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  • Introduction Heterotrimeric G proteins mediate signal transd

    2023-11-17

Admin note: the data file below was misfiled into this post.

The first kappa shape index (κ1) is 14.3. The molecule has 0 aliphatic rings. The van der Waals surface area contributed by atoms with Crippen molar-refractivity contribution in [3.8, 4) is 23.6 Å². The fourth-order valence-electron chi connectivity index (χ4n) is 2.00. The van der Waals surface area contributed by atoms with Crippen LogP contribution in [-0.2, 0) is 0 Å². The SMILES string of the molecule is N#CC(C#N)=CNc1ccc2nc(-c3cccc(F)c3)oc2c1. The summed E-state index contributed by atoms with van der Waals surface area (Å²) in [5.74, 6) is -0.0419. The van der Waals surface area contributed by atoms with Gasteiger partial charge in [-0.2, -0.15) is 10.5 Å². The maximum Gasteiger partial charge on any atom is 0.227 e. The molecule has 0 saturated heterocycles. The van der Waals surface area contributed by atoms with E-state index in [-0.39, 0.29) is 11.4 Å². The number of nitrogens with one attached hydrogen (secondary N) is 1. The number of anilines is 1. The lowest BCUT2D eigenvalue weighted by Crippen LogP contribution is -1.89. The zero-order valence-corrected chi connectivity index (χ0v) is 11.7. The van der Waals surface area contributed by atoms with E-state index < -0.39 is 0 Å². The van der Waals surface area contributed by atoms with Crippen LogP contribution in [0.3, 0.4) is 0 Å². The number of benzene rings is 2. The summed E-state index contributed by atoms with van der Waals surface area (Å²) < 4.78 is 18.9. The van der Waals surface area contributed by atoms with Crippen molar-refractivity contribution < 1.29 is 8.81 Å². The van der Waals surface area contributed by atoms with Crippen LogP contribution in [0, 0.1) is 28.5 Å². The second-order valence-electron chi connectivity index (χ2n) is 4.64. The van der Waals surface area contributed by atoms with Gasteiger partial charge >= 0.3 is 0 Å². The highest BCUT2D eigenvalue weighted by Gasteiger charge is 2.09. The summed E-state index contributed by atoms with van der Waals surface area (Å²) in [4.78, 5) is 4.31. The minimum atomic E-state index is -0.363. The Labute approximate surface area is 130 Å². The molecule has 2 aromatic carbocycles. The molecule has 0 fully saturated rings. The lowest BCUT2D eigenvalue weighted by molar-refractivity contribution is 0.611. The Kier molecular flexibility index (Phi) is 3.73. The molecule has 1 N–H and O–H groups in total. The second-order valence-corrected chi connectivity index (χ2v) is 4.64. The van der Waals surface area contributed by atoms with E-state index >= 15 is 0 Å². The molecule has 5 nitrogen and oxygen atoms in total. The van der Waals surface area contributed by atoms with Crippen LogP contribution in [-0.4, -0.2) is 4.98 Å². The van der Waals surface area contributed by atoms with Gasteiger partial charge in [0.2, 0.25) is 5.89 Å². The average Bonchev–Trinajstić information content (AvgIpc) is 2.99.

Introduction Heterotrimeric Gαβγ proteins mediate signal transduction through seven-transmembrane domain receptors. In response to neurotransmitters or hormones, activated receptors bind GTP via the Gα subunit leading to the dissociation of Gα from the Gβγ dimer. G proteins regulate the levels of second messengers (e.g. cyclic nucleotides and phospholipids) which in turn modulate the activities of downstream effectors (such as ion Necrostatin 2 and enzymes) in the nervous system. G protein signaling has been extensively analyzed in C. elegans in recent years to try to understand how G protein complexes function in vivo. In the nervous system of C. elegans, different heterotrimeric G proteins signaling pathways have characteristic effects on development, neural degeneration and behavior, including locomotion, egg laying and defecation (Bargmann and Kaplan, 1998). Locomotion and egg laying activity in C. elegans are controlled by the antagonistic effects of the Gαq/EGL-30 and Gαo/GOA-1 signaling pathways (Brundage et al., 1996, Hajdu-Cronin et al., 1999). This Gαq/Gαo network can regulate synaptic transmission via several downstream effectors including UNC-13, a DAG binding protein that modulates synaptic vesicle release (Lackner et al., 1999, Miller et al., 1999, Nurrish et al., 1999). The antagonistic activities of the Gα subunits EGL-30 and GOA-1 are in turn regulated by Gβγ complexes. Necrostatin 2 Genetic analyses have shown that GPB-2, the second Gβ subunit of the nematode, interacts with both EGL-10 and EAT-16 RGS (Regulator of G protein Signaling) proteins to modulate locomotion and egg laying. Upon binding of the ligand to its receptor, GPB-2/RGS is released by its cognate Gα and the complex can then bind and inhibit the opposing Gα by enhancing its GTPase activity (Robatzek et al., 2001, Van den Linden et al., 2001). The RIC-8 protein is also a component of the G protein network. It acts upstream of Gαq, and it is linked to the Gαs pathway (Miller et al., 2000, Schade et al., 2005, Reynolds et al., 2005). In early C. elegans embryos, the Gβ subunit GPB-1 is required for correct centrosome migration around the nucleus and thus plays a role in orienting the mitotic spindle (Zwaal et al., 1996). In parallel, two Gα subunits, GOA-1 and GPA-16, control spindle asymmetry (Ahringer, 2003). Nuclear migration is crucial for axis determination, and there is evidence that centrosomes and various motor proteins associated with the microtubule cytoskeleton are required to position nuclei at specific locations in the cytoplasm. ric-8 is also involved in spindle morphology and position, but its role in this process still remains to be determined. Moreover, the par (partitioning defective) genes are required for the establishment and maintenance of anterio-posterior (A/P) body asymmetry after fertilization (Rose and Kemphues, 1998). Although recent data also indicate that PAR polarity proteins and heterotrimeric G protein signaling regulate the stability of microtubules at the cortex of the embryo (Labbé et al., 2003), targets of heterotrimeric G proteins have not been identified yet. Beside G proteins, other molecules including let-99 and spn-1 may also be involved in regulating centrosome position, but their role in this pathway is not clear (Rose and Kemphues, 1998). G protein function is regulated by different classes of proteins, and signaling through the βγ heterodimer is modulated by binding to members of the Phosducin (Pd) and Phosducin-like Protein (PhLP) family (Gaudet et al., 1996, Thibault et al., 1997). Pd and PhLP are highly homologous acidic phosphoproteins. Pd has a well-characterized role in retinal signal transduction, while PhLP is considered to be a potentially ubiquitous regulator of Gβγ signaling. Several studies have established that the physiological control of G protein function by PhLP involves phosphorylation by casein kinase II and calcium/calmodulin kinase II (Thulin et al., 2001, Humrich et al., 2003). The dephosphorylated form of PhLP binds Gβγ which then prevents receptor-mediated Gα reactivation and blocks interactions between Gβγ and its effectors (Yoshida et al., 1994). PhLP has multiple partners: it can bind p45/SUG-1, the regulatory subunit of the 26S proteasome, and it regulates protein folding through interaction with the cytosolic chaperonin CCT (Barhite et al., 1998, Martin Benito et al., 2004). PhLP also interacts with 14.3.3 proteins in brain extracts (Garzon et al., 2002). Multiple 14.3.3 isoforms play roles in numerous cellular processes including signal transduction. Previous studies have shown that 14.3.3 can protect its target protein from proteolysis and dephosphorylation. It has been suggested that, in retinal photoreceptors, 14.3.3 proteins inhibit binding of Pd to Gβγ by sequestering phosphorylated Pd molecules (Nakano et al., 2001). In C. elegans, two 14.3.3 genes, par-5 and ftt-2, have been reported, but only PAR-5 acts in gonads and early embryos (Morton et al., 2002).